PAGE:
While modern post frame buildings are ideal for many different applications, choosing the best roof options for your post frame building will depend on your intended function. You should also consider the interior space requirements, seasonal exposure to natural elements, and of course, aesthetics.
In recent years, post frame buildings have grown from their original purpose as barns and storage buildings. More recently, these have become practical and economical solutions for retail, civic, equestrian, warehouse, and even residential construction projects.
Here are some common roof options for your post frame building.
Knowing what roof type you need can be difficult. However, an experienced post-frame designer can help you select the best roofing style to match your needs. Below are some frequently used roof styles that will ensure the longevity and the functionality of your new post frame structure:
Often considered the most “classic” option, a gable roof consists of two roof sections that slope in opposite directions. The two horizontal edges meet to form a “seam” that defines the upper ridge of the roof. The sides fall away at equal angles forming an inverted “V.”
Often found on traditional barn structures, gambrels are two-sided roofs, with each side consisting of two differing sloping sections. The upper portions are designed to fall away from the ridge at a shallower angle than the lower sections.
The gambrel design’s principal advantage is to offer additional volume in the upper areas of the structure. To maximize loft space, barn roofing is often this type. In recent years, this style has become more common in residential and commercial post frame buildings. This is due to the aesthetic look and the additional storage space it provides.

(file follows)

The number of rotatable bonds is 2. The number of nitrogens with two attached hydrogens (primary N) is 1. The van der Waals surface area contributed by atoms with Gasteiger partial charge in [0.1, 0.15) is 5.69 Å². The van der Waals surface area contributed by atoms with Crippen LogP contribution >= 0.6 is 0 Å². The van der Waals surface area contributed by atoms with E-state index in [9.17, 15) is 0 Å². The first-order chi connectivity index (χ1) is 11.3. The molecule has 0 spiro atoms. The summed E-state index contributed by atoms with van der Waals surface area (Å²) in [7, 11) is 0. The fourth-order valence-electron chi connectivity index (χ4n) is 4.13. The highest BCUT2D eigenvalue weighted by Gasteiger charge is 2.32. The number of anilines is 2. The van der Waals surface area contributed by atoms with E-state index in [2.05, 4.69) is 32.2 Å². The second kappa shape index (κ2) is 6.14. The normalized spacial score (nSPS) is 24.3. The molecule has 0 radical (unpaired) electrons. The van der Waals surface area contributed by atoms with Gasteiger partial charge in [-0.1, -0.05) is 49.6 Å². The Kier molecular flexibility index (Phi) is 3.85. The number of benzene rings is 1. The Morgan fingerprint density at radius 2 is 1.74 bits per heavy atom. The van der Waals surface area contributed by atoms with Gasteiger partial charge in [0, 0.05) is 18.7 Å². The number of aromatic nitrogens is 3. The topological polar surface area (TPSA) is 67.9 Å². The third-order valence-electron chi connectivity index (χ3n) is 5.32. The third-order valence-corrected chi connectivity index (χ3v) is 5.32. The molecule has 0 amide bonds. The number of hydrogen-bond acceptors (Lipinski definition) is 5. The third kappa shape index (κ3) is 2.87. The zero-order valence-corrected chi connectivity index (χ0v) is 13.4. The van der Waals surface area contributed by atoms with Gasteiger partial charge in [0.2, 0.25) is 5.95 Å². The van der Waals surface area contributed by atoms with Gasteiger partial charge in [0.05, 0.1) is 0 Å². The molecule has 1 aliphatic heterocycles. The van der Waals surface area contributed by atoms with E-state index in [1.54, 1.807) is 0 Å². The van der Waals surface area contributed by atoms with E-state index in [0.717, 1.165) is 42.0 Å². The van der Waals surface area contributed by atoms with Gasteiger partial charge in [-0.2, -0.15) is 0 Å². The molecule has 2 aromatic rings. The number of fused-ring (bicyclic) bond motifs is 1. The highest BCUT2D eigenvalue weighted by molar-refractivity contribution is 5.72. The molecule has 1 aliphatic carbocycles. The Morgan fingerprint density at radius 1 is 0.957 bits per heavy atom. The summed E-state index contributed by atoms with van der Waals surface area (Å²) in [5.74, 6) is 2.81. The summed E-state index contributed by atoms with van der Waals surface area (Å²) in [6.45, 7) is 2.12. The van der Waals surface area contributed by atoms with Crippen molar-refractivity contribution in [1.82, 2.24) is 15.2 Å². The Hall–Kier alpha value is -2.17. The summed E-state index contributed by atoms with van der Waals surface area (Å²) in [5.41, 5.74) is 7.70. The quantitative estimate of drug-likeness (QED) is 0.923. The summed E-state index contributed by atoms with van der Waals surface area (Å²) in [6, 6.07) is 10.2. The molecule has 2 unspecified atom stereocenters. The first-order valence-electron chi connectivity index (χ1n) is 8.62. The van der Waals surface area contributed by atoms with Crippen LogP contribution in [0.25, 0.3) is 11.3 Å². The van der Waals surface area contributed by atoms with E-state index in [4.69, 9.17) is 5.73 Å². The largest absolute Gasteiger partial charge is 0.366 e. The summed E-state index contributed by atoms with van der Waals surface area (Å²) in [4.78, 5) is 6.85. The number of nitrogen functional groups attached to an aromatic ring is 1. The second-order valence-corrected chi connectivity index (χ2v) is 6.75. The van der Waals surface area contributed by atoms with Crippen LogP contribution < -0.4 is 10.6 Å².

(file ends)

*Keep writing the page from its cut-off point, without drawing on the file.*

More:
Hip roofing is constructed with all four sides sloping down to the top edges of the walls. There are no vertical sides on a “hipped roof” since both the sloping ends and sides angle downward from the horizontal ridge.
The sloping of all four sides allows snow and ice to slide off easier than with many other roof types.
Monitor roofing incorporates a raised structure that runs along the ridge of the roof. This addition runs parallel to the regular roofing. Additionally, the windows between the monitor addition and the main roof provide additional ventilation and light to the building’s interior.
A more expansive addition can add significant vertical space in the center of the structure to accommodate taller vehicles. However, you could even use the extra space to add a room beneath the ridge.
Also known as a French or curb roof, a mansard roof is a four-sided gambrel style hip roof. Its lower section has a sharper angle than the upper section. This decorative style, like the gambrel, offers more volume within the upper areas of the post frame building.
Metal or Shingles?
With any roofing design, you also have a choice of installing metal roofing or shingles. While metal roofing can last three times longer, some building owners prefer shingles for the aesthetic. Often this is so the post frame structure coordinates with nearby structures.
Metal roofing can withstand heavy snow, ice, and wind rigors much better than shingles, although these tend to be noisier than shingle roofs during heavy rainstorms.
Pacemaker Post Frame Buildings
As a leader in designing, manufacturing, and constructing post frame buildings, northern Indiana-based Pacemaker Post Frame Buildings has been building for over 40 years. We have helped farms, businesses, governments, and families build practical, functional, and economical solutions. Our dedicated professionals work closely with our clients to create the perfect solution for today and well into the future with carefully crafted and durable post frame buildings.
Deciding which type of roof to incorporate into your new post frame structure can be an important decision. Visit the Pacemaker Post Frame Buildings website to view the roofing solutions on many of their completed projects.
You can also download the Free Guidebook to help you understand each part of the post frame building process. If you have questions about building your post frame structure, contact the expert staff at Pacemaker, and they will be glad to assist. Call today at 1-888-834-4448.